SaaS is quickly becoming the new tech giant, and it is only getting bigger. Here is a snapshot of the industry growth.
- In 2010, sales in the –software as a service — business hit the high mark of $10 billion in revenue.
- 2013 saw that sales number increase to almost $23 billion.
- In 2015, the SaaS industry closed out at around $49 billion (beating earlier estimates).
- Right now, the estimates for 2018 show that SaaS products could hit $67 billion by 2018.
As any industry grows, it inevitably becomes more complex. Many companies that began with a single successful solution have found more opportunities in a similar category. There are still new startups being formed at a staggering rate. The number of companies looking to add/improve products and grow revenue is growing almost as quickly. Not to mention, the number of previous SaaS founders looking to start a new product in a different industry.
The added number of products being introduced into the market have prompted many in the SaaS game to improve upon their product management.
The Necessity of a Process
Both “old” and new SaaS providers are feeling pressure to create quality software and introduce them to the market quickly, which is creating a growing need for product management.
Software Product Management: The process of managing software that is built and implemented as a product, taking into account life-cycle considerations and generally with a wide audience. (Wikipedia)
Essentially, it’s every step of a new product from pre-conception to completion. Product management has always been a part of the software industry, but now it’s becoming a larger part of the SaaS world.
The efficiency and speed at which your company releases and improves a new SaaS can have lasting implications on its overall success. Everyone does it differently, but it usually ends up looking similar to the image below.
Why Is It Important?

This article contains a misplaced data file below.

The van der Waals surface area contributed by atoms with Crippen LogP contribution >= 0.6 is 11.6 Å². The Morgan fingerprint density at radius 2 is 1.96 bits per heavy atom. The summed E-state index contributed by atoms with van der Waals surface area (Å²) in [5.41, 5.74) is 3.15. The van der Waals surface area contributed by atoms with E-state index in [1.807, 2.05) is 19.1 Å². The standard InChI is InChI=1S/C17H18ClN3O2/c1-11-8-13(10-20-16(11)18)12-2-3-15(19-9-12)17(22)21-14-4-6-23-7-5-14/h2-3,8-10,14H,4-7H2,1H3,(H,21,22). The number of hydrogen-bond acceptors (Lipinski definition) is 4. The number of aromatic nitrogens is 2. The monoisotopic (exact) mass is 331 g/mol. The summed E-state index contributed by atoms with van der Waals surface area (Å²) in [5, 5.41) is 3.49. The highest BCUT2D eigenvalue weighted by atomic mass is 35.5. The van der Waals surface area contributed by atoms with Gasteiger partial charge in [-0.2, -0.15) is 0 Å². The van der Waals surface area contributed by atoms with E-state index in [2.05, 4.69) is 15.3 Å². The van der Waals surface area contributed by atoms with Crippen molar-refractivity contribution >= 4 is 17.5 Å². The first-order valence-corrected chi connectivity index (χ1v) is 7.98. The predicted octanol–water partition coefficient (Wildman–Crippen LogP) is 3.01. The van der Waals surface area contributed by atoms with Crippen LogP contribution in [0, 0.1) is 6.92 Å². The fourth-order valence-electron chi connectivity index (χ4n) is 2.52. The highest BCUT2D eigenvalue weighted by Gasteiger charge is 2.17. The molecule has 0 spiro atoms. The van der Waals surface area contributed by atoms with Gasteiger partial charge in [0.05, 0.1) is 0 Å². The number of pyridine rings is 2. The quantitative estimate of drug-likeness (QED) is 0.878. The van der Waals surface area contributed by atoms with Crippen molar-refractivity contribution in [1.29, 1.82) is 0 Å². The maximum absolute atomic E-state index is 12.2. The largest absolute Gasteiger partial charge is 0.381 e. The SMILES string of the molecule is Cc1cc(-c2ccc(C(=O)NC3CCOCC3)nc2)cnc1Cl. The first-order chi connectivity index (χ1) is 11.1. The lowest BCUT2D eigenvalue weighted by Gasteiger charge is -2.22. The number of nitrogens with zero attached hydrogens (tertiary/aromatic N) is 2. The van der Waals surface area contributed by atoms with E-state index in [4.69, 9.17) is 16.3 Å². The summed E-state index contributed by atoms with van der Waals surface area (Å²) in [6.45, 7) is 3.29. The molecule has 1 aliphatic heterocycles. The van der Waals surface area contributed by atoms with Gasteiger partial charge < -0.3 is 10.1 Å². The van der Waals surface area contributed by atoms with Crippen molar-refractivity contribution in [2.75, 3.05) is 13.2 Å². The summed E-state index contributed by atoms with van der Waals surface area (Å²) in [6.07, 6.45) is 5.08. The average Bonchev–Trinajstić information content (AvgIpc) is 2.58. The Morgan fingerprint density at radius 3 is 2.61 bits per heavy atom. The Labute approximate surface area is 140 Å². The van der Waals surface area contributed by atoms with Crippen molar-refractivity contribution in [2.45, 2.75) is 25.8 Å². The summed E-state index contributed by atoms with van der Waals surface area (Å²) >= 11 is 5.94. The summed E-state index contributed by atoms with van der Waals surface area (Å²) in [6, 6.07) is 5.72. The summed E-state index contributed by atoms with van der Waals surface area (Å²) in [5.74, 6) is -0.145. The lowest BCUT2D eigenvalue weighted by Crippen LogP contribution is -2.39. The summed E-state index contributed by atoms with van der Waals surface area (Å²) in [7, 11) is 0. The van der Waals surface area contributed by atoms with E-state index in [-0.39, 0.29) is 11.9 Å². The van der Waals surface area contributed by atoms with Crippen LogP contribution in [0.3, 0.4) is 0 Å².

Programming and software creation still have a stigma of being developed by a few students in a dorm room in between shots of cheap liquor. While many of the companies started questionably, they have “grown up” to be some of the largest businesses in the world.
The SaaS market seems to have a similar path as the early days of software. Many products may have had interesting and small starts, but have become giants.
Example: It’s hard to doubt the success of Slack. Breaking $10 million in revenue within a year and growing incredibly fast (more on that in a minute). Although, the company started out trying to create an online game (which failed), and had to beg it’s first users to give it a shot.
The speed at which a company grows is largely due to the process that it uses to develop and improve its product(s). Although, just wanting to be better isn’t the only reason for the growing bond to product management.
The Need for Sales and Growth
For the bond to be easily understood, the motivation has to be found. SaaS companies that are heavily product management driven usually (but not always) boils down into two categories. Funded startups (early rounds of funding) and existing SaaS or enterprise application companies. The need for a better-managed process is different for both.
If you have a valuable preliminary working version of your product or are the founder of another successful product, seed funding VC’s will stand up and take notice. The SaaS market is of particular interest for current and coming investors. However, taking funds in exchange for ownership produces a need for performance and speed.